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Saturday, July 04, 2009

For many, a risky challenge performed daily

By Dick Hirsch

I believe I speak for most men when I claim that we despise shaving. It consumes valuable time and requires concentration, usually at a period in the early morning when concentrating is more difficult than it is later in the day.

Those who let their minds stray from the task at hand often regret it. They cut themselves and spend more precious time attempting to stanch the bleeding. Usually the wound is on the upper lip or the chin, although the area in the neck around the Adam’s apple is also highly vulnerable.

The styptic pencil, one of mankind’s unheralded but very significant inventions, usually can stop the bleeding and create a clot. Among those who ignore the benefits of the styptic pencil, the favored treatment is the shred of toilet tissue to blot the site of the damage. The paper adheres to the wound.

Just the other day I had a mid-morning conversation with a man at the office who had a small shred toilet paper dressing festooning his chin. He must have forgotten to remove it as he hurried to the office. It was almost 10:30. Could it be that no one had mentioned it to him? Did I have to be the bearer of bad tidings?

“Tom,” I said, trying to sound casual, “you must have cut yourself shaving and you forgot to take off the toilet paper when you left home.”

He didn’t seem embarrassed. He thanked me, successfully removed the paper with a dainty yank, and immediately launched into an embittered denunciation of Gillette, the major manufacturer of razors and blades.

“Gillette is screwing us with their ridiculous claims and blade prices. They have made shaving more complicated and expensive than it needs to be. I would never buy their damn razors.”

I won’t bore you with additional details of his raging allegations, but I did agree with some of his claims. Each time I go to the drug store to buy blades I shake my head in wonder at the prices. I buy a packet of five Gillette Mach 3 blades for $12.99, which amounts to over $2.80 each. Forgive the observation, but the Mach 3 is no longer regarded as cutting edge technology; although once considered revolutionary, it has been surpassed by the Mach 3 Turbo, the Fusion, and who knows how many other variations that Gillette has added to its branded lineup. Each cartridge for the Fusion contains six blades, five for the beard and one for trimming sideburns, mustache and other areas where precision is required. A package of eight retails for around $22. Schick markets its own brands at comparable prices. Shaving is no longer the cost effective personal care effort that it was when grandpa used the legendary Gillette Blue Blades.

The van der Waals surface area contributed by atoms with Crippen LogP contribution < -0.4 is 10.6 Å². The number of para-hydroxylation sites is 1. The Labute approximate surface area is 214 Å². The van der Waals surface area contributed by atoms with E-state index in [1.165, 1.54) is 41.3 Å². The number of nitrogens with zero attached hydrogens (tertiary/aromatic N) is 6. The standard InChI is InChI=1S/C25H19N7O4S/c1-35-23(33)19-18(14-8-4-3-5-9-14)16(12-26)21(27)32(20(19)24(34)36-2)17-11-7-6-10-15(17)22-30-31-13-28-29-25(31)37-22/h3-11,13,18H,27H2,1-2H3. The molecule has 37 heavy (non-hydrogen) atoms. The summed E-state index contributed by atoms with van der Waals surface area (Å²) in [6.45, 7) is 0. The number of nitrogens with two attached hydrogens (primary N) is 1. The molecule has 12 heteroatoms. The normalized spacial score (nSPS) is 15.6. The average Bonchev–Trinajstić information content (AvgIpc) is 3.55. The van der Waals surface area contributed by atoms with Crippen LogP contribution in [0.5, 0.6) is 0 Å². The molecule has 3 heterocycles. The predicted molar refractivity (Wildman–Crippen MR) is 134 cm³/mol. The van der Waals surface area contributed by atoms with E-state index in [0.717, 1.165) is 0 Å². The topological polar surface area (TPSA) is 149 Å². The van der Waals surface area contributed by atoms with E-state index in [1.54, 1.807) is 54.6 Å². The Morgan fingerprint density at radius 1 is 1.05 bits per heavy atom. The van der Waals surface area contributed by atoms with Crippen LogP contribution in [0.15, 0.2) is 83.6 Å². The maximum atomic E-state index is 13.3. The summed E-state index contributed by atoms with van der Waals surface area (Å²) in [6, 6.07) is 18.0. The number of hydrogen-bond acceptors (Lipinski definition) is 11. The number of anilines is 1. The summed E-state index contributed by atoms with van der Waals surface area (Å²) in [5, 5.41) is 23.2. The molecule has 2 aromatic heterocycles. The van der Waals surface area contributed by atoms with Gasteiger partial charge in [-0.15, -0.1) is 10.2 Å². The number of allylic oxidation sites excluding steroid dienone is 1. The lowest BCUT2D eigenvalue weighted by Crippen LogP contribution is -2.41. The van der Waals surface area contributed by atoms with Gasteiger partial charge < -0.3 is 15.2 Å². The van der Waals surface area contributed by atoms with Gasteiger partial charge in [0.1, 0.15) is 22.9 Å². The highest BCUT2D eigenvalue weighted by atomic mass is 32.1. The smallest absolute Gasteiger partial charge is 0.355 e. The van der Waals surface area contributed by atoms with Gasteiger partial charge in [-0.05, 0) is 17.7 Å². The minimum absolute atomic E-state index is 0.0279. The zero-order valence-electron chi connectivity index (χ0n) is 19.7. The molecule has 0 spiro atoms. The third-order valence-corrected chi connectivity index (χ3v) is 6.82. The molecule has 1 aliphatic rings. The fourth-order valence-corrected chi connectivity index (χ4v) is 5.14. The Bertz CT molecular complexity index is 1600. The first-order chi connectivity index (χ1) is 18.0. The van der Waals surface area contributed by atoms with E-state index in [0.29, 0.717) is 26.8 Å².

Yes, I was startled to learn that Tom, despite his rancorous comments about Gillette, admitted he did not use their products. I inquired about his shaving technology and the instruments he used, a topic that is frequently discussed in the locker room.

“I use disposables,” he replied. “I buy them at the dollar store.”

That may have helped to explain Tom’s condition, and the fact that he had several times in the past been seen with a scab the size of a dime on his chin or jowls.

“They’re all made in China, anyway,” he added, as he pivoted and strode off toward the men's room to examine his wounded chin in the mirror.

Have you ever wondered why most men at one time or another consider what their life would be like if they grew a beard? There is a good reason for that: the growth of a beard frees the man from daily shaving, a task that is onerous and sometimes controversial. Men are always receptive to new methods. They may not change, but they always consider. Some endorse electric razors, insisting they produce a result comparable to a wet shave. Most men have tried both approaches and made a decision which they consider irrevocable. Once they change they rarely return. Yes, I realize that women shave, too, but I know so little about that activity that I can’t discuss it with any expertise.

Among both men and women there continues to be an enduring argument over direction. Should shaving be done with the grain or against the grain? With the grain is said to be faster and safer; against the grain is considered to be riskier but yield a smoother result. Contrarians often shave against the grain.


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